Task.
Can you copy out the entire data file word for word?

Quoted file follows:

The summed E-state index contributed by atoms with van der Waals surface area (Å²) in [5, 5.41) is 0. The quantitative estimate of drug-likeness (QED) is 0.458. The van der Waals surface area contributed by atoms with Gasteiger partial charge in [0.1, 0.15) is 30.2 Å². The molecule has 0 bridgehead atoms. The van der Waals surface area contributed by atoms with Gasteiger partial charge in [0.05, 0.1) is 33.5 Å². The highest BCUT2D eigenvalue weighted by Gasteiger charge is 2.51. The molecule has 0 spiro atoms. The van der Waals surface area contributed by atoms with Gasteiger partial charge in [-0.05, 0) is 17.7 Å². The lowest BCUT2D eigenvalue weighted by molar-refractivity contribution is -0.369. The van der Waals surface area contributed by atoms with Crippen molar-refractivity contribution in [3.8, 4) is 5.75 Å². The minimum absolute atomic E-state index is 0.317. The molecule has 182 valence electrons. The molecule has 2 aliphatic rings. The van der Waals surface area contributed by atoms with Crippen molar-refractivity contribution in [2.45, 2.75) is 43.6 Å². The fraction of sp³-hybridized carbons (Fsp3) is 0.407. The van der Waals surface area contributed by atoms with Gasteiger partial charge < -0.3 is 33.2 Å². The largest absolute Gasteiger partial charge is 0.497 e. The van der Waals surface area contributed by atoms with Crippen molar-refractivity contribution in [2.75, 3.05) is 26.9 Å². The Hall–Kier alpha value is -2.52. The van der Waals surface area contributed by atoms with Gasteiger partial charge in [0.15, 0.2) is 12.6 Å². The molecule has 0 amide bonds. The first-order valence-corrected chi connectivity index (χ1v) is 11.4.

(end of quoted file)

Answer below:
The summed E-state index contributed by atoms with van der Waals surface area (Å²) in [5, 5.41) is 0. The quantitative estimate of drug-likeness (QED) is 0.458. The van der Waals surface area contributed by atoms with Gasteiger partial charge in [0.1, 0.15) is 30.2 Å². The molecule has 0 bridgehead atoms. The van der Waals surface area contributed by atoms with Gasteiger partial charge in [0.05, 0.1) is 33.5 Å². The highest BCUT2D eigenvalue weighted by Gasteiger charge is 2.51. The molecule has 0 spiro atoms. The van der Waals surface area contributed by atoms with Gasteiger partial charge in [-0.05, 0) is 17.7 Å². The lowest BCUT2D eigenvalue weighted by molar-refractivity contribution is -0.369. The van der Waals surface area contributed by atoms with Crippen molar-refractivity contribution in [3.8, 4) is 5.75 Å². The minimum absolute atomic E-state index is 0.317. The molecule has 182 valence electrons. The molecule has 2 aliphatic rings. The van der Waals surface area contributed by atoms with Crippen molar-refractivity contribution in [2.45, 2.75) is 43.6 Å². The fraction of sp³-hybridized carbons (Fsp3) is 0.407. The van der Waals surface area contributed by atoms with Gasteiger partial charge < -0.3 is 33.2 Å². The largest absolute Gasteiger partial charge is 0.497 e. The van der Waals surface area contributed by atoms with Crippen molar-refractivity contribution in [2.75, 3.05) is 26.9 Å². The Hall–Kier alpha value is -2.52. The van der Waals surface area contributed by atoms with Gasteiger partial charge in [0.15, 0.2) is 12.6 Å². The molecule has 0 amide bonds. The first-order valence-corrected chi connectivity index (χ1v) is 11.4.